In the interviews I’ve conducted, and in interviews Lou and researchers across the U.S. have conducted, the choice of what to do after a prenatal test fell disproportionately on mothers. There were fathers who agonized over the choice too, but mothers usually bore most of the burden. There is a feminist explanation (my body, my choice) and a less feminist one (family is still primarily the domain of women), but it’s true either way. And in making these decisions, many of the women seemed to anticipate the judgment they would face.
Lou told me she had wanted to interview women who chose abortion after a Down syndrome diagnosis because they’re a silent majority. They are rarely interviewed in the media, and rarely willing to be interviewed. Danes are quite open about abortion—astonishingly so to my American ears—but abortions for a fetal anomaly, and especially Down syndrome, are different. They still carry a stigma. “I think it’s because we as a society like to think of ourselves as inclusive,” Lou said. “We are a rich society, and we think it’s important that different types of people should be here.” And for some of the women who end up choosing abortion, “their own self-understanding is a little shaken, because they have to accept they aren’t the kind of person like they thought,” she said. They were not the type of person who would choose to have a child with a disability.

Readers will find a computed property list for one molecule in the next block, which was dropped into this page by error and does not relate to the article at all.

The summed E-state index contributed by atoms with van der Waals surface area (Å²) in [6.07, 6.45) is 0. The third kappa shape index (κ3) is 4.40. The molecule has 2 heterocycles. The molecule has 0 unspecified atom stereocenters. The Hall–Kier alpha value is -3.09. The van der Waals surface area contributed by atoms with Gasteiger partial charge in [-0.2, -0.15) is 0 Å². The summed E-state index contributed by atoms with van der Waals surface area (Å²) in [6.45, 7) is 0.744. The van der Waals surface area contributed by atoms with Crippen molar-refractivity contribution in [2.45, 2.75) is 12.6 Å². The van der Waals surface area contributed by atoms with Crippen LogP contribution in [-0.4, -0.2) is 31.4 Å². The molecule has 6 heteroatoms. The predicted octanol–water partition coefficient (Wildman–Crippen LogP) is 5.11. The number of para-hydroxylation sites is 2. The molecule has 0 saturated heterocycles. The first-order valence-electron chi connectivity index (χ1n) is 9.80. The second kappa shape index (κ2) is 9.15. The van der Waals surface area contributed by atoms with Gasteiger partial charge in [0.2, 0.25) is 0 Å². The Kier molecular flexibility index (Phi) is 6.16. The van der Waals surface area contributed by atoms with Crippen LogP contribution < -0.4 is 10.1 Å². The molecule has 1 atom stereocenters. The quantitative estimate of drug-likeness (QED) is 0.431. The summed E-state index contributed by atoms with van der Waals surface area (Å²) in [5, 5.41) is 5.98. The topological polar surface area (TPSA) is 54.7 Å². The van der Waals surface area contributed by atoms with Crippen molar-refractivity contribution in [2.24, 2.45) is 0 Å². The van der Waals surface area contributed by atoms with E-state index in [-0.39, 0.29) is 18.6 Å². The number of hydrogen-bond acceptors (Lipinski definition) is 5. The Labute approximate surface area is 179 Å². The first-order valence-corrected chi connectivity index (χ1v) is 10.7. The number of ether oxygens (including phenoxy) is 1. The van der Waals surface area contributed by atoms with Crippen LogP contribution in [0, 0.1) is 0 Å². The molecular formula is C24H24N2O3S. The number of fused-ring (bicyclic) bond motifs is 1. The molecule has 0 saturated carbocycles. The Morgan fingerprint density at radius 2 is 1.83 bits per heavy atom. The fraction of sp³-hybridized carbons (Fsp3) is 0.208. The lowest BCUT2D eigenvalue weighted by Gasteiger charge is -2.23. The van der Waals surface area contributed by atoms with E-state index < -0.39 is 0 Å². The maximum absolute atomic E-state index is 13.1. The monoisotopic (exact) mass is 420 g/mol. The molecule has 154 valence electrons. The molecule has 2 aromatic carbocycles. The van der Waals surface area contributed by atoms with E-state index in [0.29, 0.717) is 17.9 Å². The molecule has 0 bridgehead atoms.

For the women in Lou’s study, ending a pregnancy after a prenatal diagnosis was very different from ending an unwanted pregnancy. These were almost all wanted pregnancies, in some cases very much wanted pregnancies following long struggles with infertility. The decision to abort was not taken lightly. One Danish woman I’ll call “L” told me how terrible it was to feel her baby inside her once she’d made the decision to terminate. In the hospital bed, she began sobbing so hard, the staff had difficulty sedating her. The depth of her emotions surprised her, because she was so sure of her decision. The abortion was two years ago, and she doesn’t think about it much anymore. But recounting it on the phone, she began crying again.
She was disappointed to find so little in the media about the experiences of women like her. “It felt right for me, and I have no regrets at all,” she told me, but it also feels like “you’re doing something wrong.” L is a filmmaker, and she wanted to make a documentary about choosing abortion after a Down syndrome diagnosis. She even thought she would share her own story. But she hadn’t been able to find a couple willing to be in this documentary, and she wasn’t ready to put herself out there alone.